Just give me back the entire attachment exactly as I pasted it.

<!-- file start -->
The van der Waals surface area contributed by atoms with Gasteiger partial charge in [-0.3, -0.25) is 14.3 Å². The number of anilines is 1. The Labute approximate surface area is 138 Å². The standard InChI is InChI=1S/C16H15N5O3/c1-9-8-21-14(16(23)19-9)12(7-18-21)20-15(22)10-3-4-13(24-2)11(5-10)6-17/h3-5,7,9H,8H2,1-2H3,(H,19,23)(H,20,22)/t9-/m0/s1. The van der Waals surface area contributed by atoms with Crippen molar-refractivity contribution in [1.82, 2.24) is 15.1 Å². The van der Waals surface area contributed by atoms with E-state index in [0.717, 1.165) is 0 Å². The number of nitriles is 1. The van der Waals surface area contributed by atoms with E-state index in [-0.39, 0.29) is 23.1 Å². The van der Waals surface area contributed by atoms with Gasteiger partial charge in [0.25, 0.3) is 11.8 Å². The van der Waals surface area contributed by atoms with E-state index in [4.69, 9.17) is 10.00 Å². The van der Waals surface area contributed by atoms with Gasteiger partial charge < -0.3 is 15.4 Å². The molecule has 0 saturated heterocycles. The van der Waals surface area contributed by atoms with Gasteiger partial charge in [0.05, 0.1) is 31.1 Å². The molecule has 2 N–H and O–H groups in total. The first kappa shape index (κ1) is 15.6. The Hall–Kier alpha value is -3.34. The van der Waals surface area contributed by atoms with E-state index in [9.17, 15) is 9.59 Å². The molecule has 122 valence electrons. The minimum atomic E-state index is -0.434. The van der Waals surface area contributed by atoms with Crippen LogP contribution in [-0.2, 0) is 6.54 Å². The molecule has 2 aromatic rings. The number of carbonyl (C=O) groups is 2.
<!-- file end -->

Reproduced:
The van der Waals surface area contributed by atoms with Gasteiger partial charge in [-0.3, -0.25) is 14.3 Å². The number of anilines is 1. The Labute approximate surface area is 138 Å². The standard InChI is InChI=1S/C16H15N5O3/c1-9-8-21-14(16(23)19-9)12(7-18-21)20-15(22)10-3-4-13(24-2)11(5-10)6-17/h3-5,7,9H,8H2,1-2H3,(H,19,23)(H,20,22)/t9-/m0/s1. The van der Waals surface area contributed by atoms with Crippen molar-refractivity contribution in [1.82, 2.24) is 15.1 Å². The van der Waals surface area contributed by atoms with E-state index in [0.717, 1.165) is 0 Å². The number of nitriles is 1. The van der Waals surface area contributed by atoms with E-state index in [-0.39, 0.29) is 23.1 Å². The van der Waals surface area contributed by atoms with Gasteiger partial charge in [0.25, 0.3) is 11.8 Å². The van der Waals surface area contributed by atoms with E-state index in [4.69, 9.17) is 10.00 Å². The van der Waals surface area contributed by atoms with Gasteiger partial charge < -0.3 is 15.4 Å². The molecule has 0 saturated heterocycles. The van der Waals surface area contributed by atoms with Gasteiger partial charge in [0.05, 0.1) is 31.1 Å². The molecule has 2 N–H and O–H groups in total. The first kappa shape index (κ1) is 15.6. The Hall–Kier alpha value is -3.34. The van der Waals surface area contributed by atoms with E-state index in [9.17, 15) is 9.59 Å². The molecule has 122 valence electrons. The minimum atomic E-state index is -0.434. The van der Waals surface area contributed by atoms with Crippen LogP contribution in [-0.2, 0) is 6.54 Å². The molecule has 2 aromatic rings. The number of carbonyl (C=O) groups is 2.